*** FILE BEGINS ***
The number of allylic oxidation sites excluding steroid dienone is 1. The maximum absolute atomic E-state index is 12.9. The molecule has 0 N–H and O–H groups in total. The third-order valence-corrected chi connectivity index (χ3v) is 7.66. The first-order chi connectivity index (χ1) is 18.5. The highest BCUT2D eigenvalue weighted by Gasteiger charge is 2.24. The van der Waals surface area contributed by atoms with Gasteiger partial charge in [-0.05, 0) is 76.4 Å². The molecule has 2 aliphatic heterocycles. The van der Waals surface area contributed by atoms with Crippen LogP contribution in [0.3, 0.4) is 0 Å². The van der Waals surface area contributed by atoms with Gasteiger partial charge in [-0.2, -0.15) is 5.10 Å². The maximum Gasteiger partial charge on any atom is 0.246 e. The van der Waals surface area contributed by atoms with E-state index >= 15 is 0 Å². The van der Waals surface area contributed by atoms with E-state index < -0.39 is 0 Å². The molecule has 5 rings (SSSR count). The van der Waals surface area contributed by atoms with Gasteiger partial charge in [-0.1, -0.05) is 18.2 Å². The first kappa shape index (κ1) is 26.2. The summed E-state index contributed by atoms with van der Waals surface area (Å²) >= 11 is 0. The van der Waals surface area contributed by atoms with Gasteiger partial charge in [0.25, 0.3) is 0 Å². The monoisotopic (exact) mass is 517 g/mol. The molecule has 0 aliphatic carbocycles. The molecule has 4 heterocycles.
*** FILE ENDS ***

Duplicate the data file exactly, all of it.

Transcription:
The number of allylic oxidation sites excluding steroid dienone is 1. The maximum absolute atomic E-state index is 12.9. The molecule has 0 N–H and O–H groups in total. The third-order valence-corrected chi connectivity index (χ3v) is 7.66. The first-order chi connectivity index (χ1) is 18.5. The highest BCUT2D eigenvalue weighted by Gasteiger charge is 2.24. The van der Waals surface area contributed by atoms with Gasteiger partial charge in [-0.05, 0) is 76.4 Å². The molecule has 2 aliphatic heterocycles. The van der Waals surface area contributed by atoms with Crippen LogP contribution in [0.3, 0.4) is 0 Å². The van der Waals surface area contributed by atoms with Gasteiger partial charge in [-0.2, -0.15) is 5.10 Å². The maximum Gasteiger partial charge on any atom is 0.246 e. The van der Waals surface area contributed by atoms with E-state index >= 15 is 0 Å². The van der Waals surface area contributed by atoms with E-state index < -0.39 is 0 Å². The molecule has 5 rings (SSSR count). The van der Waals surface area contributed by atoms with Gasteiger partial charge in [-0.1, -0.05) is 18.2 Å². The first kappa shape index (κ1) is 26.2. The summed E-state index contributed by atoms with van der Waals surface area (Å²) >= 11 is 0. The van der Waals surface area contributed by atoms with Gasteiger partial charge in [0.25, 0.3) is 0 Å². The monoisotopic (exact) mass is 517 g/mol. The molecule has 0 aliphatic carbocycles. The molecule has 4 heterocycles.